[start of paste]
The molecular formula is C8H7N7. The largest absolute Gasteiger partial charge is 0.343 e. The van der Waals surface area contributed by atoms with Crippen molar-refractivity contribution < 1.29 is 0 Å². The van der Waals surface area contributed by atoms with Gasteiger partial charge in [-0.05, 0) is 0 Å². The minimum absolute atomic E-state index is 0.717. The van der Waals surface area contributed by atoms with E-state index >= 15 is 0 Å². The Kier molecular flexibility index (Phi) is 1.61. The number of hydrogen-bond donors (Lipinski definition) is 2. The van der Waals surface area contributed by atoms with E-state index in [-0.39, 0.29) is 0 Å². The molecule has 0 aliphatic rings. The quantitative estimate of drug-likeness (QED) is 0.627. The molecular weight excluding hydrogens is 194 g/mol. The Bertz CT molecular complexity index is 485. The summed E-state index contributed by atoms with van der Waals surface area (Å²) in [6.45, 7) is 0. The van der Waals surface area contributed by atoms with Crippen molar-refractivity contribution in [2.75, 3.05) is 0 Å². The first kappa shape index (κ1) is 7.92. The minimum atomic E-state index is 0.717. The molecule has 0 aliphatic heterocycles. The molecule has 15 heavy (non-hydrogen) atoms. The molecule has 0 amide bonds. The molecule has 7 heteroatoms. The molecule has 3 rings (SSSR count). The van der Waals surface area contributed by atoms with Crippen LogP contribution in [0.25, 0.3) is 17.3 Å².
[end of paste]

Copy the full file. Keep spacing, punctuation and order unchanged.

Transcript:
The molecular formula is C8H7N7. The largest absolute Gasteiger partial charge is 0.343 e. The van der Waals surface area contributed by atoms with Crippen molar-refractivity contribution < 1.29 is 0 Å². The van der Waals surface area contributed by atoms with Gasteiger partial charge in [-0.05, 0) is 0 Å². The minimum absolute atomic E-state index is 0.717. The van der Waals surface area contributed by atoms with E-state index >= 15 is 0 Å². The Kier molecular flexibility index (Phi) is 1.61. The number of hydrogen-bond donors (Lipinski definition) is 2. The van der Waals surface area contributed by atoms with E-state index in [-0.39, 0.29) is 0 Å². The molecule has 0 aliphatic rings. The quantitative estimate of drug-likeness (QED) is 0.627. The molecular weight excluding hydrogens is 194 g/mol. The Bertz CT molecular complexity index is 485. The summed E-state index contributed by atoms with van der Waals surface area (Å²) in [6.45, 7) is 0. The van der Waals surface area contributed by atoms with Crippen molar-refractivity contribution in [2.75, 3.05) is 0 Å². The first kappa shape index (κ1) is 7.92. The minimum atomic E-state index is 0.717. The molecule has 0 aliphatic heterocycles. The molecule has 15 heavy (non-hydrogen) atoms. The molecule has 0 amide bonds. The molecule has 7 heteroatoms. The molecule has 3 rings (SSSR count). The van der Waals surface area contributed by atoms with Crippen LogP contribution in [0.25, 0.3) is 17.3 Å².